Higher CO2 levels greening Earth: study

Higher CO2 levels greening Earth: study

A quarter to half of Earth's vegetated lands has shown significant greening over the last 35 years largely due to rising levels of atmospheric carbon dioxide (CO2), a new study has found.

Green leaves use energy from sunlight through photosynthesis to chemically combine CO2 drawn in from the air with water and nutrients tapped from the ground to produce sugars, which are the main source of food, fibre and fuel for life on Earth, researchers said.

Studies have shown that increased concentrations of CO2 increase photosynthesis, spurring plant growth, they said.

CO2 fertilisation is not the only cause of increased plant growth - nitrogen, land cover change and climate change by way of global temperature, precipitation and sunlight changes all contribute to the greening effect.

To determine the extent of CO2's contribution, they ran the data for CO2 and each of the other variables in isolation through several computer models that mimic the plant growth observed in the satellite data.

"Results showed that CO2 fertilisation explains 70 per cent of the greening effect. The second most important driver is nitrogen, at 9 per cent. So we see what an outsized role CO2 plays in this process," said Ranga Myneni from Boston University in the US.

A team of 24 institutions from eight countries used satellite data from NASA's Moderate Resolution Imaging Spectrometre and the National Oceanic and Atmospheric Administration's Advanced Very High Resolution Radiometre instruments to help determine the leaf area index, or amount of leaf cover, over the planet's vegetated regions.

About 85 per cent of Earth's ice-free lands is covered by vegetation. The area covered by all the green leaves on Earth is equal to, on average, 32 per cent of Earth's total surface area - oceans, lands and permanent ice sheets combined.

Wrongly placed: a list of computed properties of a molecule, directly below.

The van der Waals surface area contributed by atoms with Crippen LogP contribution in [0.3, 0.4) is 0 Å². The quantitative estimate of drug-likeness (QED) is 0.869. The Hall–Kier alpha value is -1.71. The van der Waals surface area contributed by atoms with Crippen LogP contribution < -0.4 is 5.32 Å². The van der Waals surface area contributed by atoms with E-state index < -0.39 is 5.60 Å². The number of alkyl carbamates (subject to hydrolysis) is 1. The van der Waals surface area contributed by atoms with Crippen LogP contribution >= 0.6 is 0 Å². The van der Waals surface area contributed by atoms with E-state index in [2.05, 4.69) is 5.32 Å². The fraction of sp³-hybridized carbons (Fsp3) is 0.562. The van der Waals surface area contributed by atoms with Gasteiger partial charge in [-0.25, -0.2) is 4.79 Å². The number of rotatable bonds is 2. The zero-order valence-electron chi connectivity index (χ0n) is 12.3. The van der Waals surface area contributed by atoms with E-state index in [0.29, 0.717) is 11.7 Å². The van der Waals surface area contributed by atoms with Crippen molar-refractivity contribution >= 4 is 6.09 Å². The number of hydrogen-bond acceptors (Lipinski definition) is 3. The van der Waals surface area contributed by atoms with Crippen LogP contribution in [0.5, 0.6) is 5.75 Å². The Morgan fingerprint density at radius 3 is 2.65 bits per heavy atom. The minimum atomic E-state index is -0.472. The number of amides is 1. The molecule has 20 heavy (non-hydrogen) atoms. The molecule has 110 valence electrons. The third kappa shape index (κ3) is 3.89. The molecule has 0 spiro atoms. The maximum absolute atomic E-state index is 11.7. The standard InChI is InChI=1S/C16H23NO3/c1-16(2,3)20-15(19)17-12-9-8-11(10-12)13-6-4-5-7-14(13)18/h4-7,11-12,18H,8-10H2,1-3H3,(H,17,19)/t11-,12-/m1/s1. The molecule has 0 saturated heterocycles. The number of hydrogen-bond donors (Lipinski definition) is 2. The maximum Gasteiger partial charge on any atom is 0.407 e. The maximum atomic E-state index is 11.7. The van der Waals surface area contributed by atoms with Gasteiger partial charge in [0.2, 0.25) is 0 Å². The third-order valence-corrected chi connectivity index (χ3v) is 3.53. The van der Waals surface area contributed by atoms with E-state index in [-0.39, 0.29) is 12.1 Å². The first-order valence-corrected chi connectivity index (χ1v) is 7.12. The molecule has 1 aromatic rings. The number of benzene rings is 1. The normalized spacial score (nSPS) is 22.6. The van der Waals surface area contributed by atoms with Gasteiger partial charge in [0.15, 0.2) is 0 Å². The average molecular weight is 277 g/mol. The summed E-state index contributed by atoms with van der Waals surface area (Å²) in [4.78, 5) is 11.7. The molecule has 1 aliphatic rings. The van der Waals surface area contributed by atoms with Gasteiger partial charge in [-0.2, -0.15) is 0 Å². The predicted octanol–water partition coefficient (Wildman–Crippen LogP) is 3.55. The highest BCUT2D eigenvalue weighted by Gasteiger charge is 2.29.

The extent of the greening over the past 35 years "has the ability to fundamentally change the cycling of water and carbon in the climate system," said Zaichun Zhu from Peking University in China.

While rising CO2 concentrations in the air can be beneficial for plants, it is also the chief culprit of climate change, researchers said.

The gas, which traps heat in Earth's atmosphere, has been increasing since the industrial age due to the burning of oil, gas, coal and wood for energy and is continuing to reach concentrations not seen in at least 500,000 years, they said.

The impacts of climate change include global warming, rising sea levels, melting glaciers and sea ice as well as more severe weather events, researchers said.

"The beneficial impacts of CO2 on plants may also be limited. Studies have shown that plants acclimatise, or adjust, to rising CO2 concentration and the fertilisation effect diminishes over time," said Philippe Ciais from Laboratory of Climate and Environmental Sciences in France.

The findings were published in the journal Nature Climate Change.

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